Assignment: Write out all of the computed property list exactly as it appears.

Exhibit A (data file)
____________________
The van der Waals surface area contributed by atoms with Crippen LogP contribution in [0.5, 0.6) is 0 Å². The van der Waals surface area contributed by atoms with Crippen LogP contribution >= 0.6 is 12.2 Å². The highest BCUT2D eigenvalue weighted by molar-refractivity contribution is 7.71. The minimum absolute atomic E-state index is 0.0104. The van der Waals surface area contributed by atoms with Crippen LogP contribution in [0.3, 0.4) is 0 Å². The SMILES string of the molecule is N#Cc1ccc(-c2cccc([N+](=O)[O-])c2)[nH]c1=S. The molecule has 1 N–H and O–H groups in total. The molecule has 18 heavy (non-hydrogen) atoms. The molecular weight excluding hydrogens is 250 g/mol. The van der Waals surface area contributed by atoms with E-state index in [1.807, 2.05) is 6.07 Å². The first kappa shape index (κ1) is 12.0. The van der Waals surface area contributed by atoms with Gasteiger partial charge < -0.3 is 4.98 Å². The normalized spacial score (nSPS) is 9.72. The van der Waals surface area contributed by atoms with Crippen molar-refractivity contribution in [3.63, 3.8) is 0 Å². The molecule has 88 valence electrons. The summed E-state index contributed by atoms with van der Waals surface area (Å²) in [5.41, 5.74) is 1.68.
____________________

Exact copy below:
The van der Waals surface area contributed by atoms with Crippen LogP contribution in [0.5, 0.6) is 0 Å². The van der Waals surface area contributed by atoms with Crippen LogP contribution >= 0.6 is 12.2 Å². The highest BCUT2D eigenvalue weighted by molar-refractivity contribution is 7.71. The minimum absolute atomic E-state index is 0.0104. The van der Waals surface area contributed by atoms with Crippen LogP contribution in [0.3, 0.4) is 0 Å². The SMILES string of the molecule is N#Cc1ccc(-c2cccc([N+](=O)[O-])c2)[nH]c1=S. The molecule has 1 N–H and O–H groups in total. The molecule has 18 heavy (non-hydrogen) atoms. The molecular weight excluding hydrogens is 250 g/mol. The van der Waals surface area contributed by atoms with E-state index in [1.807, 2.05) is 6.07 Å². The first kappa shape index (κ1) is 12.0. The van der Waals surface area contributed by atoms with Gasteiger partial charge < -0.3 is 4.98 Å². The normalized spacial score (nSPS) is 9.72. The van der Waals surface area contributed by atoms with Crippen molar-refractivity contribution in [3.63, 3.8) is 0 Å². The molecule has 88 valence electrons. The summed E-state index contributed by atoms with van der Waals surface area (Å²) in [5.41, 5.74) is 1.68.